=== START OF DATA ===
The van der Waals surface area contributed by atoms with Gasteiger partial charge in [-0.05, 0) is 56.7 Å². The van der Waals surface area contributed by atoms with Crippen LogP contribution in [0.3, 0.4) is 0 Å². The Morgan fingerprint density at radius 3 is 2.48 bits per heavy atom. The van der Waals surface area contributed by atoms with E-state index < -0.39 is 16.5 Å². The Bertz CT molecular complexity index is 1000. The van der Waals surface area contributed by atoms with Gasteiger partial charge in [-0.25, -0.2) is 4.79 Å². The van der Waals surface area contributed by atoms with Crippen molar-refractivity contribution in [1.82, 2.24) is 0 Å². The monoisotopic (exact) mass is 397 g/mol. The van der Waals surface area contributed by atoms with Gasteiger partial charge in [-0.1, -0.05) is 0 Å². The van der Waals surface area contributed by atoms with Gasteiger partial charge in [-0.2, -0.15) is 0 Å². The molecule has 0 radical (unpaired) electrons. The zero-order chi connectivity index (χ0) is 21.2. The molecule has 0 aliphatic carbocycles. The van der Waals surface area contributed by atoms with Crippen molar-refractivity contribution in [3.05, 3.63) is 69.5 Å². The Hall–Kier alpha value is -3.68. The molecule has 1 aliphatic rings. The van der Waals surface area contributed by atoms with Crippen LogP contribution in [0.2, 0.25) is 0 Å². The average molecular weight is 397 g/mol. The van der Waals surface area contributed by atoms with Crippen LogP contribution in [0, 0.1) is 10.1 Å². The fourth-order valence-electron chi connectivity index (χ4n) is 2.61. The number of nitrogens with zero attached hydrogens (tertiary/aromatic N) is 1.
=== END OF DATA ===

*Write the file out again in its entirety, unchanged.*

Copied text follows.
The van der Waals surface area contributed by atoms with Gasteiger partial charge in [-0.05, 0) is 56.7 Å². The van der Waals surface area contributed by atoms with Crippen LogP contribution in [0.3, 0.4) is 0 Å². The Morgan fingerprint density at radius 3 is 2.48 bits per heavy atom. The van der Waals surface area contributed by atoms with E-state index < -0.39 is 16.5 Å². The Bertz CT molecular complexity index is 1000. The van der Waals surface area contributed by atoms with Gasteiger partial charge in [-0.25, -0.2) is 4.79 Å². The van der Waals surface area contributed by atoms with Crippen molar-refractivity contribution in [1.82, 2.24) is 0 Å². The monoisotopic (exact) mass is 397 g/mol. The van der Waals surface area contributed by atoms with Gasteiger partial charge in [-0.1, -0.05) is 0 Å². The van der Waals surface area contributed by atoms with Gasteiger partial charge in [-0.2, -0.15) is 0 Å². The molecule has 0 radical (unpaired) electrons. The zero-order chi connectivity index (χ0) is 21.2. The molecule has 0 aliphatic carbocycles. The van der Waals surface area contributed by atoms with Crippen molar-refractivity contribution in [3.05, 3.63) is 69.5 Å². The Hall–Kier alpha value is -3.68. The molecule has 1 aliphatic rings. The van der Waals surface area contributed by atoms with Crippen LogP contribution in [0.2, 0.25) is 0 Å². The average molecular weight is 397 g/mol. The van der Waals surface area contributed by atoms with Crippen LogP contribution in [0, 0.1) is 10.1 Å². The fourth-order valence-electron chi connectivity index (χ4n) is 2.61. The number of nitrogens with zero attached hydrogens (tertiary/aromatic N) is 1.